As the potential impact of the Internet of Things on a wide variety of embedded markets has continued to grow, a great deal of effort has been spent by ARM Ltd. and many of the licensees of its architecture to make sure that next wave of low power wireless sensor, machine to machine applications would be built with the Cortex-M family of 32-bit MCUs.
So far, as noted by the collection of recent design articles and technical papers in this week's Tech Focus newsletter on the use of the Texas Instruments MSP430 16-bit MCUs, this has not yet happened. While ARM-based 32-bit IoT applications are beginning to appear, I come across many more still being done on 8/16 bit MCUs such as the MSP430. I have included some of those designs in this week’s Tech Focus Newsletter. Of these, my Editor's Top Picks are:
Ambient RF Energy Harvesting for Wireless Sensor Networks
An MSP430 based wireless sensor network energy harvesting technique that makes use of the RF energy contained in TV broadcast signals that is normally dissipate as waste heat energy.
A Self-Powered WSN Based on Energy Harvesting of mechanical vibration
An MSP430 microcontroller-based design for wireless sensor network energy harvesting that involves sensing then collecting and converting engine vibration into useable energy.
Wearable Monitoring Unit for Swimming Performance Analysis
An MSP430 wearable inertial monitoring unit for use in a pervasive monitoring system that collects physiological and biochemical signals from swimmers during training, both in and out of the water.
The basics of application development on an MSP430 16-bit MCU
A series on application development on the Texas Instruments MSP430 16-bit MCU using IAR’s free Embedded Workbench Kickstart Integrated Development Environment.
What explains this continued use of 8-bit and 16-bit MCUs such as the MSP430 in a broad range of leading edge IoT designs, given that TI – along with many of the providers of other 8/16-bit MCUs such as Freescale, ST Micro, and Renesas, to name a few – also license one or more of the Cortex-M family?
Most of these companies have shifted from architecture-specific design tool strategies to a common cross-platform strategy that makes it easier not only for developers to move their applications across a number of different ARM variants, but to allow them to more easily migrate from 8/16-bit implementations to 32-bit designs. For example, although it still provides support for such dedicated tools as the IAR tool suites for the MSP430, Texas Instruments is heavily pushing a cross-platform strategy based on its own Launchpad development platform.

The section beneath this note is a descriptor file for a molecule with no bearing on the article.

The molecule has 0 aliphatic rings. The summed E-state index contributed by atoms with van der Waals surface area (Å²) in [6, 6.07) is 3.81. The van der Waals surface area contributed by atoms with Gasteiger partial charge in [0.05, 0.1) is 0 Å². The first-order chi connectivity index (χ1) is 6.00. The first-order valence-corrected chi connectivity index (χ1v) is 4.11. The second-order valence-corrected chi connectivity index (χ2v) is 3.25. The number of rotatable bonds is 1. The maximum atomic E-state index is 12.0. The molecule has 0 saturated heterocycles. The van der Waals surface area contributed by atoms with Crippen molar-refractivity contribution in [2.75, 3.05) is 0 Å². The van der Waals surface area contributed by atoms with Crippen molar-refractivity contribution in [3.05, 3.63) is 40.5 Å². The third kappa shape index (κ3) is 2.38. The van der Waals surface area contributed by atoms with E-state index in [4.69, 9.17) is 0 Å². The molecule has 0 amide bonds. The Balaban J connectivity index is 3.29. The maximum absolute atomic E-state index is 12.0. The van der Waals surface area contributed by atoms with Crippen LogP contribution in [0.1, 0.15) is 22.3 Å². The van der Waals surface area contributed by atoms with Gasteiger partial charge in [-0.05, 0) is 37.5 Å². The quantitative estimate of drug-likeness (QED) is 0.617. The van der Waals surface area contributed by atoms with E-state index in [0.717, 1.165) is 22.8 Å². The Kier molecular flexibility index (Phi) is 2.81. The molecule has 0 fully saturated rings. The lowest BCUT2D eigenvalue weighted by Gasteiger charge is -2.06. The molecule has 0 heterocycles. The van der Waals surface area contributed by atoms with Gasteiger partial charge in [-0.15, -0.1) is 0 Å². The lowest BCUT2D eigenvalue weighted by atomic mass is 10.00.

But based on the applications I have read, that migration has not yet happened. Why? Is it because the Cortex-M based MCUs have not been around long enough to make any appreciable inroads into the customer base for existing 8-/16-bit MCUs?
Or is it that current 8/16-bit implementations more than adequately serve their developers needs so why change? Are 8/16-bit MCUs still lower in power — important in IoT applications — than most 32-bit ARM Cortex designs? Even with the aggressive efforts of ARM and its licensees to lower the cost of their 32-bit MCUs, are 8/16-bit devices still the most cost effective decision to make?
What factors are you taking into account in your decisions about 8-, 16- or 32-bit in your embedded wireless sensor, M2M, and IoT designs? Power requirements? Tool availability? Ease of migration? Space considerations? Real time and deterministic performance?
Embedded.com Site Editor Bernard Cole is also editor of the twice-a-week Embedded.com newsletters as well as a partner in the TechRite Associates editorial services consultancy. If you want to see a calendar of topics for the weekly Tech Focus newsletter or have a topic you would like to see covered, he welcomes your feedback. Send an email to , or call 928-525-9087.